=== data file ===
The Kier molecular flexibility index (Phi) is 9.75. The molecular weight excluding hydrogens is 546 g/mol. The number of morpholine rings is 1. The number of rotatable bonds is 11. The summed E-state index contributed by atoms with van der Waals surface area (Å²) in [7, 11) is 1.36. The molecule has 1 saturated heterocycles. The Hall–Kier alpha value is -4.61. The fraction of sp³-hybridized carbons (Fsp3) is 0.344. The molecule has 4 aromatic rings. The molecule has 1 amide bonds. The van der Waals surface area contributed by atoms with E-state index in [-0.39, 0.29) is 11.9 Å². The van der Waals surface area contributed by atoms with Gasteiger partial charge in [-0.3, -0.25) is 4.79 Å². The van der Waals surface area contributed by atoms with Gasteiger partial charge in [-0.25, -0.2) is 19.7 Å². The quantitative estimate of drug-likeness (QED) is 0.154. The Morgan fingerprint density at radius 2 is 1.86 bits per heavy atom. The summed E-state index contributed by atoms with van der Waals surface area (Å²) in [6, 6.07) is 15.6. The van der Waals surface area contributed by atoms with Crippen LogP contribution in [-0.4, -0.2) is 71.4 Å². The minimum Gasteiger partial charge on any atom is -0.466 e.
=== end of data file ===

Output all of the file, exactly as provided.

The Kier molecular flexibility index (Phi) is 9.75. The molecular weight excluding hydrogens is 546 g/mol. The number of morpholine rings is 1. The number of rotatable bonds is 11. The summed E-state index contributed by atoms with van der Waals surface area (Å²) in [7, 11) is 1.36. The molecule has 1 saturated heterocycles. The Hall–Kier alpha value is -4.61. The fraction of sp³-hybridized carbons (Fsp3) is 0.344. The molecule has 4 aromatic rings. The molecule has 1 amide bonds. The van der Waals surface area contributed by atoms with E-state index in [-0.39, 0.29) is 11.9 Å². The van der Waals surface area contributed by atoms with Gasteiger partial charge in [-0.3, -0.25) is 4.79 Å². The van der Waals surface area contributed by atoms with Gasteiger partial charge in [-0.25, -0.2) is 19.7 Å². The quantitative estimate of drug-likeness (QED) is 0.154. The Morgan fingerprint density at radius 2 is 1.86 bits per heavy atom. The summed E-state index contributed by atoms with van der Waals surface area (Å²) in [6, 6.07) is 15.6. The van der Waals surface area contributed by atoms with Crippen LogP contribution in [-0.4, -0.2) is 71.4 Å². The minimum Gasteiger partial charge on any atom is -0.466 e.